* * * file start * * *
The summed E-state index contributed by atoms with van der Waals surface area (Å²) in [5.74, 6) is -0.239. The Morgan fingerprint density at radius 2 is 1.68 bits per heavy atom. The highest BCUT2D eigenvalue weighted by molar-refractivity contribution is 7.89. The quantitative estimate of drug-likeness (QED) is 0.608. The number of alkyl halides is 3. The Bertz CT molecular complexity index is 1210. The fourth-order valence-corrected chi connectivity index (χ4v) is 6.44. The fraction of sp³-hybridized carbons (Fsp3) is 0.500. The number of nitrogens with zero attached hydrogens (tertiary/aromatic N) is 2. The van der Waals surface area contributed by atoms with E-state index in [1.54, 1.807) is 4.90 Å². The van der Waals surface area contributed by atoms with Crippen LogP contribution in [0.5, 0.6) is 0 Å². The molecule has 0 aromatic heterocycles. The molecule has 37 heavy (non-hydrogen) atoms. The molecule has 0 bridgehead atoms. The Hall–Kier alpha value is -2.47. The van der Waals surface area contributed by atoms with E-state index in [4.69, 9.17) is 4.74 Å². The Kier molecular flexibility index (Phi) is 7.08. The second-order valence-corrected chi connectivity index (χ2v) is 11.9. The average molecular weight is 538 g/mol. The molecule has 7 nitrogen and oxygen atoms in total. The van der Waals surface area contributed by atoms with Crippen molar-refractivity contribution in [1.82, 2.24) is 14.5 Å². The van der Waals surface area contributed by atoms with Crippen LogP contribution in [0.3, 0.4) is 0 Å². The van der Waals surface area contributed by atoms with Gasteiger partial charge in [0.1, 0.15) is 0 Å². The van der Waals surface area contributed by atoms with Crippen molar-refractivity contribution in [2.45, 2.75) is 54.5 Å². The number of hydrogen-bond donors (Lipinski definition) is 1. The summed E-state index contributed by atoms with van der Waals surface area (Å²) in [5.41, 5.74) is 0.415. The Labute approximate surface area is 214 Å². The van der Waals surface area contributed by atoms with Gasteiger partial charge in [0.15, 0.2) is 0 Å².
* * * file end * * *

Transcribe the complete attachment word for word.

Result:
The summed E-state index contributed by atoms with van der Waals surface area (Å²) in [5.74, 6) is -0.239. The Morgan fingerprint density at radius 2 is 1.68 bits per heavy atom. The highest BCUT2D eigenvalue weighted by molar-refractivity contribution is 7.89. The quantitative estimate of drug-likeness (QED) is 0.608. The number of alkyl halides is 3. The Bertz CT molecular complexity index is 1210. The fourth-order valence-corrected chi connectivity index (χ4v) is 6.44. The fraction of sp³-hybridized carbons (Fsp3) is 0.500. The number of nitrogens with zero attached hydrogens (tertiary/aromatic N) is 2. The van der Waals surface area contributed by atoms with E-state index in [1.54, 1.807) is 4.90 Å². The van der Waals surface area contributed by atoms with Crippen LogP contribution in [0.5, 0.6) is 0 Å². The molecule has 0 aromatic heterocycles. The molecule has 37 heavy (non-hydrogen) atoms. The molecule has 0 bridgehead atoms. The Hall–Kier alpha value is -2.47. The van der Waals surface area contributed by atoms with E-state index in [4.69, 9.17) is 4.74 Å². The Kier molecular flexibility index (Phi) is 7.08. The second-order valence-corrected chi connectivity index (χ2v) is 11.9. The average molecular weight is 538 g/mol. The molecule has 7 nitrogen and oxygen atoms in total. The van der Waals surface area contributed by atoms with Crippen molar-refractivity contribution in [1.82, 2.24) is 14.5 Å². The van der Waals surface area contributed by atoms with Crippen LogP contribution in [0.3, 0.4) is 0 Å². The van der Waals surface area contributed by atoms with Gasteiger partial charge in [0.1, 0.15) is 0 Å². The van der Waals surface area contributed by atoms with Crippen molar-refractivity contribution in [2.45, 2.75) is 54.5 Å². The number of hydrogen-bond donors (Lipinski definition) is 1. The summed E-state index contributed by atoms with van der Waals surface area (Å²) in [5.41, 5.74) is 0.415. The Labute approximate surface area is 214 Å². The van der Waals surface area contributed by atoms with Gasteiger partial charge in [0.15, 0.2) is 0 Å².